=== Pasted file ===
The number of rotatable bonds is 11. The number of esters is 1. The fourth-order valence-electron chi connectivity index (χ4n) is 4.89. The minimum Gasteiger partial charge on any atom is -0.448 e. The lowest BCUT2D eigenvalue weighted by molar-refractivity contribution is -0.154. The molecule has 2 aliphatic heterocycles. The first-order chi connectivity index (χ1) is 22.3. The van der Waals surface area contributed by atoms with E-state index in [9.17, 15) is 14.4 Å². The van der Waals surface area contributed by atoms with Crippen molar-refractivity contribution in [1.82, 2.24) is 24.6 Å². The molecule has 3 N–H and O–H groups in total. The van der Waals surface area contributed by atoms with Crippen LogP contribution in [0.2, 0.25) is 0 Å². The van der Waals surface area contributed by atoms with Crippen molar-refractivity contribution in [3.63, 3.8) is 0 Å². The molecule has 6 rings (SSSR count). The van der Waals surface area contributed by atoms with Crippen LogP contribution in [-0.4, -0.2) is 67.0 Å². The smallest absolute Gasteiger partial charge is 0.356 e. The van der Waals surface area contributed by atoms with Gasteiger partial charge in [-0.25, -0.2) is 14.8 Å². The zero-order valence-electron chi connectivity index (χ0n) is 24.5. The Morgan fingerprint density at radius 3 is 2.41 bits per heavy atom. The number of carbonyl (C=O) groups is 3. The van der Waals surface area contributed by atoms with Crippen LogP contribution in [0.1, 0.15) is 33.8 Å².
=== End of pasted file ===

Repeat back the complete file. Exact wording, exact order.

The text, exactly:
The number of rotatable bonds is 11. The number of esters is 1. The fourth-order valence-electron chi connectivity index (χ4n) is 4.89. The minimum Gasteiger partial charge on any atom is -0.448 e. The lowest BCUT2D eigenvalue weighted by molar-refractivity contribution is -0.154. The molecule has 2 aliphatic heterocycles. The first-order chi connectivity index (χ1) is 22.3. The van der Waals surface area contributed by atoms with E-state index in [9.17, 15) is 14.4 Å². The van der Waals surface area contributed by atoms with Crippen molar-refractivity contribution in [1.82, 2.24) is 24.6 Å². The molecule has 3 N–H and O–H groups in total. The van der Waals surface area contributed by atoms with Crippen LogP contribution in [0.2, 0.25) is 0 Å². The van der Waals surface area contributed by atoms with Crippen molar-refractivity contribution in [3.63, 3.8) is 0 Å². The molecule has 6 rings (SSSR count). The van der Waals surface area contributed by atoms with Crippen LogP contribution in [-0.4, -0.2) is 67.0 Å². The smallest absolute Gasteiger partial charge is 0.356 e. The van der Waals surface area contributed by atoms with Gasteiger partial charge in [-0.25, -0.2) is 14.8 Å². The zero-order valence-electron chi connectivity index (χ0n) is 24.5. The Morgan fingerprint density at radius 3 is 2.41 bits per heavy atom. The number of carbonyl (C=O) groups is 3. The van der Waals surface area contributed by atoms with Crippen LogP contribution in [0.1, 0.15) is 33.8 Å².